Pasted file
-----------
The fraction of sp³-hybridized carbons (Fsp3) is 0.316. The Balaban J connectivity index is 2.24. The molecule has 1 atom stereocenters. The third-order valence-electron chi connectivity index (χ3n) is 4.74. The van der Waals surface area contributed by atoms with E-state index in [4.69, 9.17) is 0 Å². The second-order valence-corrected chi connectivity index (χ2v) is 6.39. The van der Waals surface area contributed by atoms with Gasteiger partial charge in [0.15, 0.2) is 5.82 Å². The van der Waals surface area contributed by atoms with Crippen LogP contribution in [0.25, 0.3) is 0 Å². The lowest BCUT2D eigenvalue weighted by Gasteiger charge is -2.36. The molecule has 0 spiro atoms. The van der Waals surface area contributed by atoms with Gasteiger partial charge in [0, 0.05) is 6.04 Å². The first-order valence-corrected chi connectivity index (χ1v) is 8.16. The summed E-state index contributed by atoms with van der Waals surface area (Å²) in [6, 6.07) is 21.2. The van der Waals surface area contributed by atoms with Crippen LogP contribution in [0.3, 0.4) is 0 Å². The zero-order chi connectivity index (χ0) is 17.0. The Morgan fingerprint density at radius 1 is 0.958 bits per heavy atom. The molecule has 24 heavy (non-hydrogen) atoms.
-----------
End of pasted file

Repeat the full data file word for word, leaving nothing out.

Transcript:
The fraction of sp³-hybridized carbons (Fsp3) is 0.316. The Balaban J connectivity index is 2.24. The molecule has 1 atom stereocenters. The third-order valence-electron chi connectivity index (χ3n) is 4.74. The van der Waals surface area contributed by atoms with E-state index in [4.69, 9.17) is 0 Å². The second-order valence-corrected chi connectivity index (χ2v) is 6.39. The van der Waals surface area contributed by atoms with Gasteiger partial charge in [0.15, 0.2) is 5.82 Å². The van der Waals surface area contributed by atoms with Crippen LogP contribution in [0.25, 0.3) is 0 Å². The lowest BCUT2D eigenvalue weighted by Gasteiger charge is -2.36. The molecule has 0 spiro atoms. The van der Waals surface area contributed by atoms with Gasteiger partial charge in [0, 0.05) is 6.04 Å². The first-order valence-corrected chi connectivity index (χ1v) is 8.16. The summed E-state index contributed by atoms with van der Waals surface area (Å²) in [6, 6.07) is 21.2. The van der Waals surface area contributed by atoms with Crippen LogP contribution in [0.3, 0.4) is 0 Å². The zero-order chi connectivity index (χ0) is 17.0. The Morgan fingerprint density at radius 1 is 0.958 bits per heavy atom. The molecule has 24 heavy (non-hydrogen) atoms.